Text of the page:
onaissues
onaissues:

“Twitter Inc. has acknowledged that after mobile users tap the “Find friends” feature on its smartphone app, the company downloads users’ entire address book, including names, email addresses and phone numbers, and keeps the data on its servers for 18 months.
The company also said it plans to update its apps to clarify that user contacts are being transmitted and stored. The company’s current privacy policy does not explicitly disclose that Twitter downloads and stores user address books.”
Read more on the LA Times: Twitter stores full iPhone contact list for 18 months, after scan.

onaissues:

“Twitter Inc. has acknowledged that after mobile users tap the “Find friends” feature on its smartphone app, the company downloads users’ entire address book, including names, email addresses and phone numbers, and keeps the data on its servers for 18 months.

The company also said it plans to update its apps to clarify that user contacts are being transmitted and stored. The company’s current privacy policy does not explicitly disclose that Twitter downloads and stores user address books.”

Read more on the LA Times: Twitter stores full iPhone contact list for 18 months, after scan.

ericmortensen
ericmortensen:

ohryankelley:

Take This Lollipop will make you think twice about what you share on Facebook
Take This Lollipop is a interesting use of the Facebook API – one that  plays on a lot of people’s fears about privacy when it comes to social  media.
Click through to Take This Lillipop.

Whoa! This is brilliant. It’s either a powerful warning against using Facebook or the future of horror movies. Or both.

ericmortensen:

ohryankelley:

Take This Lollipop will make you think twice about what you share on Facebook

Take This Lollipop is a interesting use of the Facebook API – one that plays on a lot of people’s fears about privacy when it comes to social media.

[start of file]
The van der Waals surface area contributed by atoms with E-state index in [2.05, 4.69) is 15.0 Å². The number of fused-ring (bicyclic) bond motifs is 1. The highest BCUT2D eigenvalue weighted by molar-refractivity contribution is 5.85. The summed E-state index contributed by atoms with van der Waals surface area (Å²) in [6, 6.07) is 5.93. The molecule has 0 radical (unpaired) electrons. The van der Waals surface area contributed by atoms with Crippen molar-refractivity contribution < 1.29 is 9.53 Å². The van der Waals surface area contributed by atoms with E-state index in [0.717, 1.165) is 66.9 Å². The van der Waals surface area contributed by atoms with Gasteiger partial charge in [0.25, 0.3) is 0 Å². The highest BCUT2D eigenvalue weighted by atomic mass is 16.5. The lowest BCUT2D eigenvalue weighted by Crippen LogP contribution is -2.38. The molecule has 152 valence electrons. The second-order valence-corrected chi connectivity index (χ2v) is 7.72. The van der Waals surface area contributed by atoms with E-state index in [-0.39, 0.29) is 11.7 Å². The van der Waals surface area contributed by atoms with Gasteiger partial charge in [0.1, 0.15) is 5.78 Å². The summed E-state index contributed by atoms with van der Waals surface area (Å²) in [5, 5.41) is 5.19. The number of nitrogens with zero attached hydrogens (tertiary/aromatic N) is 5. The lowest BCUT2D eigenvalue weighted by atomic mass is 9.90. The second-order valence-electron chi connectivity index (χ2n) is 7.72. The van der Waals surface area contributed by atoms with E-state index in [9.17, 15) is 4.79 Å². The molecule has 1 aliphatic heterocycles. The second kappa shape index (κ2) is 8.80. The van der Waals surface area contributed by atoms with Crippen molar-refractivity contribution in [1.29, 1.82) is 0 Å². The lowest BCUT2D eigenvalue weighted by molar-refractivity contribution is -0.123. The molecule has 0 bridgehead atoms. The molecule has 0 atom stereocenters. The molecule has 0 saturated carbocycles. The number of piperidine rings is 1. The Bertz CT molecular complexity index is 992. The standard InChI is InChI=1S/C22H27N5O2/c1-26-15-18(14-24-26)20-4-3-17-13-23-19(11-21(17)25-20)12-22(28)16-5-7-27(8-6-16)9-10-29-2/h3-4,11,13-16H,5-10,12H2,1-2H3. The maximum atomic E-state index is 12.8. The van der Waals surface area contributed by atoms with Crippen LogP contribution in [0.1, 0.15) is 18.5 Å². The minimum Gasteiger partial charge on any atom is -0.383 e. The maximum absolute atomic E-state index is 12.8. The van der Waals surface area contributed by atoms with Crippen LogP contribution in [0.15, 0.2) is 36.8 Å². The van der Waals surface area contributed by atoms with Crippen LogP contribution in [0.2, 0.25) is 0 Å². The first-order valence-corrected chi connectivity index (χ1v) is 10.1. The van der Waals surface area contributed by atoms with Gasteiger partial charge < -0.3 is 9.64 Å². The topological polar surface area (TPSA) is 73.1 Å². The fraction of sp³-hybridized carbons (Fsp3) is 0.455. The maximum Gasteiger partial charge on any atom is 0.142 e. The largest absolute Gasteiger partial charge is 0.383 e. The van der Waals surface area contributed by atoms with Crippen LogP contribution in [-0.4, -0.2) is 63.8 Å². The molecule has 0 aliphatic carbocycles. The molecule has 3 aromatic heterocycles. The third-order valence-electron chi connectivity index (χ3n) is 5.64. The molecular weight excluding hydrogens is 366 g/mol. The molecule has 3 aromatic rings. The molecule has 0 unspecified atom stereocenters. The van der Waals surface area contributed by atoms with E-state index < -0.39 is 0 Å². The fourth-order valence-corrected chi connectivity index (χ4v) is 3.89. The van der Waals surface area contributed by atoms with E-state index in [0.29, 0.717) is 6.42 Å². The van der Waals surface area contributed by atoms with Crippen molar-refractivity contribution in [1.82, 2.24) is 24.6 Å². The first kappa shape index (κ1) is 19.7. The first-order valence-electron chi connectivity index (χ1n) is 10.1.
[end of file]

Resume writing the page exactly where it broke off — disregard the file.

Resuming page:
Click through to Take This Lillipop.

Whoa! This is brilliant. It’s either a powerful warning against using Facebook or the future of horror movies. Or both.

My problem with diaspora*

diaspora

I’m glad someone is taking initiative here, but I think we’re all getting a little ahead of ourselves.

The groups on Facebook are plentiful.  People seemingly can’t wait to get off Facebook and to join this new - promised to be more secure - social network. Why?

Seemingly, this is just a whole lot of backlash from the recent security fallout from Facebook.  We’re yet to even see a hint of a working model or mock up, and they’ve already raised over $180,000.  They’ve already been written up in the New York Times and pretty much everywhere else on the Internet.

I’m happy they’re around, but I’m not yet ready to jump ship.

Facebook works because it’s a hub. Social media only work when you can interact with the people you know (or at least the people you claim to know). If only a few of my friends join diaspora, what’s the point? Right now - for most of you with a Facebook account - nearly all of your friends are also on the FBook.  So is your mom, dad, cousin, teacher, aunt, grandma, friend and nerdy kid down the street. It’s both good and bad, but that’s the key: the people are there.

I, too, have high hopes for diaspora.  Frankly, there is every chance in the world that it becomes a Facebook killer - a more secure Facebook killer, though that is a very, very large task to take on.  If it can carve out just a tiny bit of the users, it will work, and maybe even give even more of a wakeup call to Facebook to clean up it’s act.

But for now, I’m reserved.  I’ll be following along with their progress this summer, but until I start seeing how and why things will work with diaspora, I have little to go on and therefore little hope for it’s chances.

soupsoup

soupsoup:

Facing increasing pressure from the media and users, Facebook has called an all hands meeting tomorrow afternoon, at 4 PM Pacific, to discuss the company’s overall privacy strategy according to sources inside the company.

They must hear the drums beating. I’ve never seen such immediate and outspoken backlash like we’ve seen with this.